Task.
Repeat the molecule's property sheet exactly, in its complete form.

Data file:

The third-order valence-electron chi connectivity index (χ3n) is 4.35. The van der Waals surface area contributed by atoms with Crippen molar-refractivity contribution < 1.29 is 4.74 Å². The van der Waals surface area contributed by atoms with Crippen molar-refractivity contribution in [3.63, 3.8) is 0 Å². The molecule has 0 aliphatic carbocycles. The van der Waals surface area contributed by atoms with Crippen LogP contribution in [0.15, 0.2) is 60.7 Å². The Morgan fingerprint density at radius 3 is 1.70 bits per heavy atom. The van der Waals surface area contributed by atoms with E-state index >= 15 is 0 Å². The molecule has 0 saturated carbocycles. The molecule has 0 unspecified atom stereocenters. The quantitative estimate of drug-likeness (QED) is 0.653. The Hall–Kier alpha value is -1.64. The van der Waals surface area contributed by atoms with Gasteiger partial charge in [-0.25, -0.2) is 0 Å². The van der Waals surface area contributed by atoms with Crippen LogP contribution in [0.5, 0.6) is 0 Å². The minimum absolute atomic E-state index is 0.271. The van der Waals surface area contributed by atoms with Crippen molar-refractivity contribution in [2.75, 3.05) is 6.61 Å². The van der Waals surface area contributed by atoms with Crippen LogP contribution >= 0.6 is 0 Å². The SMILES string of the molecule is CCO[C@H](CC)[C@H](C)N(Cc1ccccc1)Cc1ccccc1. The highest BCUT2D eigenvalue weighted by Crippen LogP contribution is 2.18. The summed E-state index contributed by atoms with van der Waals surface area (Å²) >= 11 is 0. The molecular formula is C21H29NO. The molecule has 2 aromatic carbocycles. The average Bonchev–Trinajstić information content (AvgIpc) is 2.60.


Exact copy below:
The third-order valence-electron chi connectivity index (χ3n) is 4.35. The van der Waals surface area contributed by atoms with Crippen molar-refractivity contribution < 1.29 is 4.74 Å². The van der Waals surface area contributed by atoms with Crippen molar-refractivity contribution in [3.63, 3.8) is 0 Å². The molecule has 0 aliphatic carbocycles. The van der Waals surface area contributed by atoms with Crippen LogP contribution in [0.15, 0.2) is 60.7 Å². The Morgan fingerprint density at radius 3 is 1.70 bits per heavy atom. The van der Waals surface area contributed by atoms with E-state index >= 15 is 0 Å². The molecule has 0 saturated carbocycles. The molecule has 0 unspecified atom stereocenters. The quantitative estimate of drug-likeness (QED) is 0.653. The Hall–Kier alpha value is -1.64. The van der Waals surface area contributed by atoms with Gasteiger partial charge in [-0.25, -0.2) is 0 Å². The van der Waals surface area contributed by atoms with Crippen LogP contribution in [0.5, 0.6) is 0 Å². The minimum absolute atomic E-state index is 0.271. The van der Waals surface area contributed by atoms with Crippen molar-refractivity contribution in [2.75, 3.05) is 6.61 Å². The van der Waals surface area contributed by atoms with Crippen LogP contribution >= 0.6 is 0 Å². The SMILES string of the molecule is CCO[C@H](CC)[C@H](C)N(Cc1ccccc1)Cc1ccccc1. The highest BCUT2D eigenvalue weighted by Crippen LogP contribution is 2.18. The summed E-state index contributed by atoms with van der Waals surface area (Å²) >= 11 is 0. The molecular formula is C21H29NO. The molecule has 2 aromatic carbocycles. The average Bonchev–Trinajstić information content (AvgIpc) is 2.60.